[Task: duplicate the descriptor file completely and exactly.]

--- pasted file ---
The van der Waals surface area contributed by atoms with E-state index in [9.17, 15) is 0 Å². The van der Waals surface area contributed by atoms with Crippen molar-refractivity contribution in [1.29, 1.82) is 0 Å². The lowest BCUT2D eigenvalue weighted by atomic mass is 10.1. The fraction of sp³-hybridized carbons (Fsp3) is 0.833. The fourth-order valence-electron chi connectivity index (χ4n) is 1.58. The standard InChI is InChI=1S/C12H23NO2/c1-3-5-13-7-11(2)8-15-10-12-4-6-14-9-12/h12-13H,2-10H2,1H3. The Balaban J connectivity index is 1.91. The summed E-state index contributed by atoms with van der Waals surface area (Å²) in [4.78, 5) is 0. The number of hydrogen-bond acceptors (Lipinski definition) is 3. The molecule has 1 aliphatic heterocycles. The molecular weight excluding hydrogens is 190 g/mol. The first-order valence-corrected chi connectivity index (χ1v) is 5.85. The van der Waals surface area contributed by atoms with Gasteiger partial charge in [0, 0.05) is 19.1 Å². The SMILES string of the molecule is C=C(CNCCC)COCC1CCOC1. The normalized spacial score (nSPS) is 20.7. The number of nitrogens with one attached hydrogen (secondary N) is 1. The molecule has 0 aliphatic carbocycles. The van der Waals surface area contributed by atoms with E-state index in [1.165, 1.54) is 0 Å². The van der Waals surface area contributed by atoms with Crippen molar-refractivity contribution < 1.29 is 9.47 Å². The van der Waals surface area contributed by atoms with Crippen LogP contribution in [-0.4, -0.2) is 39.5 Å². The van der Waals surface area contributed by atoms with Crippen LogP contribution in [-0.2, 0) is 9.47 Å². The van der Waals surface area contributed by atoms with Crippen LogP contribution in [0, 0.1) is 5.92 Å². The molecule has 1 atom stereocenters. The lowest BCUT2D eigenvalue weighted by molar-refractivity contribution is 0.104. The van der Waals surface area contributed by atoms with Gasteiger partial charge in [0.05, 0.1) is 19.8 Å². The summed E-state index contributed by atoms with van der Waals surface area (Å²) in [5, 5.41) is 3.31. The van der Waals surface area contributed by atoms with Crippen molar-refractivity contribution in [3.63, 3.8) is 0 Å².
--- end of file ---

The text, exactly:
The van der Waals surface area contributed by atoms with E-state index in [9.17, 15) is 0 Å². The van der Waals surface area contributed by atoms with Crippen molar-refractivity contribution in [1.29, 1.82) is 0 Å². The lowest BCUT2D eigenvalue weighted by atomic mass is 10.1. The fraction of sp³-hybridized carbons (Fsp3) is 0.833. The fourth-order valence-electron chi connectivity index (χ4n) is 1.58. The standard InChI is InChI=1S/C12H23NO2/c1-3-5-13-7-11(2)8-15-10-12-4-6-14-9-12/h12-13H,2-10H2,1H3. The Balaban J connectivity index is 1.91. The summed E-state index contributed by atoms with van der Waals surface area (Å²) in [4.78, 5) is 0. The number of hydrogen-bond acceptors (Lipinski definition) is 3. The molecule has 1 aliphatic heterocycles. The molecular weight excluding hydrogens is 190 g/mol. The first-order valence-corrected chi connectivity index (χ1v) is 5.85. The van der Waals surface area contributed by atoms with Gasteiger partial charge in [0, 0.05) is 19.1 Å². The SMILES string of the molecule is C=C(CNCCC)COCC1CCOC1. The normalized spacial score (nSPS) is 20.7. The number of nitrogens with one attached hydrogen (secondary N) is 1. The molecule has 0 aliphatic carbocycles. The van der Waals surface area contributed by atoms with E-state index in [1.165, 1.54) is 0 Å². The van der Waals surface area contributed by atoms with Crippen molar-refractivity contribution < 1.29 is 9.47 Å². The van der Waals surface area contributed by atoms with Crippen LogP contribution in [-0.4, -0.2) is 39.5 Å². The van der Waals surface area contributed by atoms with Crippen LogP contribution in [-0.2, 0) is 9.47 Å². The van der Waals surface area contributed by atoms with Crippen LogP contribution in [0, 0.1) is 5.92 Å². The molecule has 1 atom stereocenters. The lowest BCUT2D eigenvalue weighted by molar-refractivity contribution is 0.104. The van der Waals surface area contributed by atoms with Gasteiger partial charge in [0.05, 0.1) is 19.8 Å². The summed E-state index contributed by atoms with van der Waals surface area (Å²) in [5, 5.41) is 3.31. The van der Waals surface area contributed by atoms with Crippen molar-refractivity contribution in [3.63, 3.8) is 0 Å².